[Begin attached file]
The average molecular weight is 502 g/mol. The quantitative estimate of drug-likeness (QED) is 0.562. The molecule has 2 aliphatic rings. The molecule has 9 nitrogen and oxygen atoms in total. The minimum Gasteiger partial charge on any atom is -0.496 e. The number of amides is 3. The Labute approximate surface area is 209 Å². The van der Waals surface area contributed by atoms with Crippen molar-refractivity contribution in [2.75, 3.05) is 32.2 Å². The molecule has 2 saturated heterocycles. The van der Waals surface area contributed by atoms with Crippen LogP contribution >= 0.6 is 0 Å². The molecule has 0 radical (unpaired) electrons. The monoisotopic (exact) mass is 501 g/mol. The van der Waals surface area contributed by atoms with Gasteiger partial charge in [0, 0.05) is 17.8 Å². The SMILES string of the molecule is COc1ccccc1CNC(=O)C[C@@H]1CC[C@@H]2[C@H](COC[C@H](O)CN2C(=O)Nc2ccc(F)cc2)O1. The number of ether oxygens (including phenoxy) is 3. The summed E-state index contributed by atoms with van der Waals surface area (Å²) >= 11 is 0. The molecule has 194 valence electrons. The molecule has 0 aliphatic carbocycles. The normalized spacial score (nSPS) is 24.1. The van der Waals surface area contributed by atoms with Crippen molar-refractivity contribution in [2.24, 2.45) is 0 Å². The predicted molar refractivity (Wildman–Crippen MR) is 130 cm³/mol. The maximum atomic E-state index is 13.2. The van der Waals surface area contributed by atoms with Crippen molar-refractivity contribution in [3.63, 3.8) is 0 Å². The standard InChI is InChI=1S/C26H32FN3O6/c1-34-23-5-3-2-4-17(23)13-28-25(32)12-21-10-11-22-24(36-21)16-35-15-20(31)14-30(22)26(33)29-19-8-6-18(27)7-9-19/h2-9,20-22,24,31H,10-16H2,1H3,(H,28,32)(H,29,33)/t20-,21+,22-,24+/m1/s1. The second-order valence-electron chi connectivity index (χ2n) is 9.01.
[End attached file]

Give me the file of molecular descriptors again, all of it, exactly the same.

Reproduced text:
The average molecular weight is 502 g/mol. The quantitative estimate of drug-likeness (QED) is 0.562. The molecule has 2 aliphatic rings. The molecule has 9 nitrogen and oxygen atoms in total. The minimum Gasteiger partial charge on any atom is -0.496 e. The number of amides is 3. The Labute approximate surface area is 209 Å². The van der Waals surface area contributed by atoms with Crippen molar-refractivity contribution in [2.75, 3.05) is 32.2 Å². The molecule has 2 saturated heterocycles. The van der Waals surface area contributed by atoms with Crippen LogP contribution >= 0.6 is 0 Å². The molecule has 0 radical (unpaired) electrons. The monoisotopic (exact) mass is 501 g/mol. The van der Waals surface area contributed by atoms with Gasteiger partial charge in [0, 0.05) is 17.8 Å². The SMILES string of the molecule is COc1ccccc1CNC(=O)C[C@@H]1CC[C@@H]2[C@H](COC[C@H](O)CN2C(=O)Nc2ccc(F)cc2)O1. The number of ether oxygens (including phenoxy) is 3. The summed E-state index contributed by atoms with van der Waals surface area (Å²) >= 11 is 0. The molecule has 194 valence electrons. The molecule has 0 aliphatic carbocycles. The normalized spacial score (nSPS) is 24.1. The van der Waals surface area contributed by atoms with Crippen molar-refractivity contribution in [2.24, 2.45) is 0 Å². The predicted molar refractivity (Wildman–Crippen MR) is 130 cm³/mol. The maximum atomic E-state index is 13.2. The van der Waals surface area contributed by atoms with Crippen molar-refractivity contribution in [3.63, 3.8) is 0 Å². The standard InChI is InChI=1S/C26H32FN3O6/c1-34-23-5-3-2-4-17(23)13-28-25(32)12-21-10-11-22-24(36-21)16-35-15-20(31)14-30(22)26(33)29-19-8-6-18(27)7-9-19/h2-9,20-22,24,31H,10-16H2,1H3,(H,28,32)(H,29,33)/t20-,21+,22-,24+/m1/s1. The second-order valence-electron chi connectivity index (χ2n) is 9.01.